The 7 Deadly Sins of Friendship


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Back in 1939, scientists at Harvard began a longitudinal study in order to “identify the psychosocial predictors of healthy aging.” The study, which is still running to this day, indicated that the single factor that correlated most strongly with happiness as you age is the quality of your personal relationships. Friendships are more important than wealth, fame, brains, and status.

Conversely, according to Robert Waldinger, a psychiatrist and professor at Harvard Medical School, “People who are more isolated than they want to be from others find that they are less happy, their health declines earlier in midlife, their brain functioning declines sooner and they live shorter lives than people who are not lonely.”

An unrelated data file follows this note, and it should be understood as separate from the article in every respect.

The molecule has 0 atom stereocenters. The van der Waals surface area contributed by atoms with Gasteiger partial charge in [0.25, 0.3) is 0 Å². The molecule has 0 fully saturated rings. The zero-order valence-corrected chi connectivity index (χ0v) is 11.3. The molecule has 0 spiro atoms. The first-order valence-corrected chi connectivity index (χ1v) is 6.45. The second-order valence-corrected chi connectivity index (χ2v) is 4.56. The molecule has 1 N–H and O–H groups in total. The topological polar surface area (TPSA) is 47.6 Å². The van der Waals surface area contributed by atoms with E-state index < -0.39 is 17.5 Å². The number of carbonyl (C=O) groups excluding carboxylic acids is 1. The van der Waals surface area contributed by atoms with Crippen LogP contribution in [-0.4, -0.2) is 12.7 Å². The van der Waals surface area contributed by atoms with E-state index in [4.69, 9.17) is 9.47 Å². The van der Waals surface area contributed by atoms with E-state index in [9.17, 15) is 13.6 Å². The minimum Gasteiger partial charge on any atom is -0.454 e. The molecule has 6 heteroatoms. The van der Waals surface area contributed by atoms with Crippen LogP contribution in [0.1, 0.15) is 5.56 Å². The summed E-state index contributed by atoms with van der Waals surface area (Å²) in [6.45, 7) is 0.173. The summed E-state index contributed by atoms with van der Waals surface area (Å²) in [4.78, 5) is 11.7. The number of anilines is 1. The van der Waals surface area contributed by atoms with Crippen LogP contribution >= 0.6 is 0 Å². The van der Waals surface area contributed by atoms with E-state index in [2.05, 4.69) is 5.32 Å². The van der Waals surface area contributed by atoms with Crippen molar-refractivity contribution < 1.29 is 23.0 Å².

The study doesn’t say how to keep your friends, however. Volumes have been written on the subtle social navigation that maintaining friendships requires, but if you avoid these seven deadly sins of friendship, you’ll be doing way better than a lot of people.



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